The South Bay home exemplifies many things. Rath inherits the home in a curious way: from his grandmother, of whom he is sole heir. There is no mention of the missing generation, or of any other Raths. Rath's inheritance of the estate must survive a challenge from a shady housekeeper/butler. This challenge is thwarted on the basis of this butler's reputation around town; he is punished by the hegemonic peer group. Also, Betsy has cooked up a plan to develop the acreage of the estate. They can divide it up into lots and build houses on them, thus creating a potentially Gatsby-esque assemblage of cottages around the palacial Rath mansion. This land speculation venture would dovetail with his adventures on Madison Avenue to make the Raths post-Fordist tycoons.

9 to 5, home, family Hopkins seems to view Rath as his last chance to be a father to anyone. He wishes to make Rath his right-hand man. But that would require that Rath work the same long hours that he does, complete with travel. Working so long would keep him from being a good family man and consumer: the two would come hand-in-hand.

Riesman describes a switch in parenting in the transition to other-direction. Among other things, parents tend to be less authoritarian. They seek the approval of their children, just as Hopkins seems to desire the approval of Rath. Before, presumably, children sought the approval of their parents. In many ways children work to raise their parents; modern children seem to be naturally predisposed to the ways of consumption. Parents rely on their children to acquire the commercial semiotics of the day; parentless children are out of the loop.

This bourgeois tragedy seems to have a happy ending. But to get there we need a certain suspension of disbelief. Tom Rath got the position on the recommendation of a casual acquaintance, and then only because he reminded Mr. Hopkins of his son. Along the way Rath has to learn the finer points of negotiating other people, then Hopkins miraculously rewards him for discarding his lessons. Any young executive watching this film would have to wish he could be Rath, and that his relationship with his boss might be so good.

All of this is colored by the fact that this is Gregory Peck playing Tom. If he is supposed to be another anonymous man in a gray flannel suit, he does not quite pull it off due to his commanding presence. His impressive height, broad shoulders, and strong voice make him distinctive. He does not blend into the crowd; the crowd parts before him. Rath stands head-and-shoulders above everyone else in the express elevator. This adds to his enviability. Another actor, perhaps Jimmy Stewart or Farley Granger, may have been a more natural fit for the role.

Above all, Rath has to compromise on all fronts. He cannot have as full a role at UBC as he might have if he could give his whole self to the corporation. Hopkins allows that this is the correct decision, and will allow Rath to have tremendous influence within the corporation in an officially lesser role. Rath will drink less martinis on the expense account, but will dine with the family more often.

At home Rath' s relationship with his wife remains potentially pyrotechnic. Because honesty worked in the office, he decides to be forthright with her about the son he has in Rome. This causes the Raths' biggest argument. Initially, Betsy cannot excuse Tom's philandering. When she becomes upset, he becomes more tactful; he baldly lies when she asks if Maria was prettier than she, and dodges when she asks if the girl had a better figure. Presumably, we are to believe that the answer to each question would be a resounding "yes!". Honesty is not always the best policy. After the blow-up and a long evening apart, the Raths decide they will provide for this boy, his oldest, with a trust fund. We are led to believe that Betsy Rath is the most wonderful woman in the world for not leaving Tom and for giving the trust her blessing. Meanwhile, Rath falls back on his lessons in diplomacy by evading betsy 's questions about her beauty relative to Maria' s.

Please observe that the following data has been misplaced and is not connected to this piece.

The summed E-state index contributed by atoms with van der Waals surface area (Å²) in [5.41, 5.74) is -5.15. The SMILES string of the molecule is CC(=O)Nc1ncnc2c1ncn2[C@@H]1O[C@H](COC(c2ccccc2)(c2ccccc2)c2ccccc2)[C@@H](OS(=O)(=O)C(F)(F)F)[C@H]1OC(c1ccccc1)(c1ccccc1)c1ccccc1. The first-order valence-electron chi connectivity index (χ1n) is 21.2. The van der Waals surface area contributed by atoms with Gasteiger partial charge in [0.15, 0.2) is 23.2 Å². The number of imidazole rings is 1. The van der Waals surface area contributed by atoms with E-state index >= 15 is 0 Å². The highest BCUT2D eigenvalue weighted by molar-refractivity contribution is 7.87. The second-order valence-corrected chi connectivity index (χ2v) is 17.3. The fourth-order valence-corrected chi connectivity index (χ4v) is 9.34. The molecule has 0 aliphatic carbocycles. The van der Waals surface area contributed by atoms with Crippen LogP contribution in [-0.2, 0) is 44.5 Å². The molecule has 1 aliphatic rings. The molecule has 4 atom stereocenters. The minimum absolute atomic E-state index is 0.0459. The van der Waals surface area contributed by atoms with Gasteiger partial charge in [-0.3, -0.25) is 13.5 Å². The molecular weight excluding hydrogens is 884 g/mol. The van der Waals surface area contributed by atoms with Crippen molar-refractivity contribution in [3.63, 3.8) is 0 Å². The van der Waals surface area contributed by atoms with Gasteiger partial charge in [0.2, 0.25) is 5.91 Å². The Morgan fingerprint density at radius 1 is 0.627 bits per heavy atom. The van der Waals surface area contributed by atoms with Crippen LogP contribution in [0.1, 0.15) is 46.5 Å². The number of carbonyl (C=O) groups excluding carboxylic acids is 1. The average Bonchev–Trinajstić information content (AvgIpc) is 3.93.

The Man In The Gray Flannel Suit shows the Raths as having everything for which a family could hope, with the significant exception of friends. While the novel portrayed the community as lacking any real bonds, the film eschews the subject entirely. If things go smoothly from here on out, Tom will be one of the most important men at one of the most important corporations in the world. Betsy's plan to develop the land should bring them a small fortune.

The irrationality of the whole situation and the tenuous nature of the Raths' happiness leaves the audience ambivalent. In some ways they aspire to be like the Raths; in others, they are thankful their lives are less eventful. The film elides some issues, like friendship, that could be more difficult to gloss. Above all, the film leaves the audience feeling that their lives are worthy of melodrama. If the mise-en-scène is bland, and it is, it merely affirms the blandness of the suburban life. It is the blandness of gin. It is the blandness of Pat Boone, Perry Como, and other popular musicians, against whom rock 'n' roll railed. It is a safe, assuring blandness--and it is dangerous.

She perceives that other people, who may appear less happy than they, are actually happier.
It is more important that you leave the other man feeling warm and fuzzy than it is to be honest.
This bourgeois tragedy seems to have a happy ending. But to get there we need a certain suspension of disbelief.